According to consultants working on some applications, many potential applicants are also waiting for the Reserve Bank of India (RBI) to release a list of frequently asked questions/clarifications after receiving questions from aspirants received till April 10. Those planning a banking foray include corporate groups such as Reliance, Tata, Bajaj, Videocon, Aditya Birla, and Mahindra & Mahindra, the Manipal Group, public sector India Post and Power Finance Corporation, micro finance institutions including SKS Microfinance, Bandhan Financial Services and Janalakshmi Financial Services, broking firms such as Edelweiss Financial Services and India Infoline, as well as non-banking finance companies such as LIC Housing Finance, SREI Infrastructure Finance, L&T Financial Holdings, Religare Enterprises, Shriram Transport Finance and Magma Fincorp. The latest to show interest is JM Financial, with help from former Citigroup CEO Vikram Pandit, who took a stake in the company.
The conditions many are finding tough to comply include the one making it mandatory to open at least 25% of branches in unbanked rural centres (population up to 9,999) and help in financial inclusion in the country, where around half the population is still unbanked.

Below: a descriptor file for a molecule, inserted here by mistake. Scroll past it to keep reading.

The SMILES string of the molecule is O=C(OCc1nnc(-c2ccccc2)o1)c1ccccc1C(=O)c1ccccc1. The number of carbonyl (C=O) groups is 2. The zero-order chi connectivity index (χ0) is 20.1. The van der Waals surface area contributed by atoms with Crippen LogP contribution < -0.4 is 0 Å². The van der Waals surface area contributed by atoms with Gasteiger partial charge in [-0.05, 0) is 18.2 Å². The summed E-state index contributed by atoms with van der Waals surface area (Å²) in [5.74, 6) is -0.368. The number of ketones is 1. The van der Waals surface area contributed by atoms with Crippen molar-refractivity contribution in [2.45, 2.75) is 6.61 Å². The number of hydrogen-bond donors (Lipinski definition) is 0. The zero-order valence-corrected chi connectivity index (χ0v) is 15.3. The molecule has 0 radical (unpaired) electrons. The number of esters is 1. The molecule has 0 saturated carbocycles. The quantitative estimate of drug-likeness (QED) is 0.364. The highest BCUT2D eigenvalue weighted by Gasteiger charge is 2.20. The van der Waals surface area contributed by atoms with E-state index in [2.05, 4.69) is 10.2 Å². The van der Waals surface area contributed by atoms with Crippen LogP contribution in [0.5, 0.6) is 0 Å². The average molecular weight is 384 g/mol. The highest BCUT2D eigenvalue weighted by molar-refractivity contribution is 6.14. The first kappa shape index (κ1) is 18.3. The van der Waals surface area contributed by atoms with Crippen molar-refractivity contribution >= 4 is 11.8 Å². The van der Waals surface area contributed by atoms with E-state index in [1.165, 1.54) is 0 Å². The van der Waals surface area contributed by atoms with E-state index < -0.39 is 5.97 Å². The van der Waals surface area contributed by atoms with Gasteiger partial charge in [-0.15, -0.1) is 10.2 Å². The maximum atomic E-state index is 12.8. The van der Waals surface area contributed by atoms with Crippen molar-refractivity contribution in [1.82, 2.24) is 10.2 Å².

They also said it will not be easy for the aspirants to build their priority sector lending portfolio from the commencement of its operations and comply with the priority sector lending targets and sub-targets as applicable to the existing domestic banks. Any fine for failing to meet these targets would hit their bottom line during the starting period, they added.
A stock exchange listing within three years of business commencement will also be difficult, they said, adding the non-operative financial holding company (NOFHC) reducing the holding from 40% of the paid-up voting equity capital of the bank during the initial five years to 15% within 12 years also takes away the incentives for the promoters to reap the benefits of their hard work.
Besides, many including existing NBFCs looking at converting themselves into banks are working on restructuring their group by merging and demerging their existing structures to comply with the NOFHC structure, which has tax and capital implications and a huge cost of compliance. Many are realising that the entry barriers are very high and the rules are very strict. In the end, only serious players with a strong balance sheet and deep pockets will remain in the fray, a consultant said.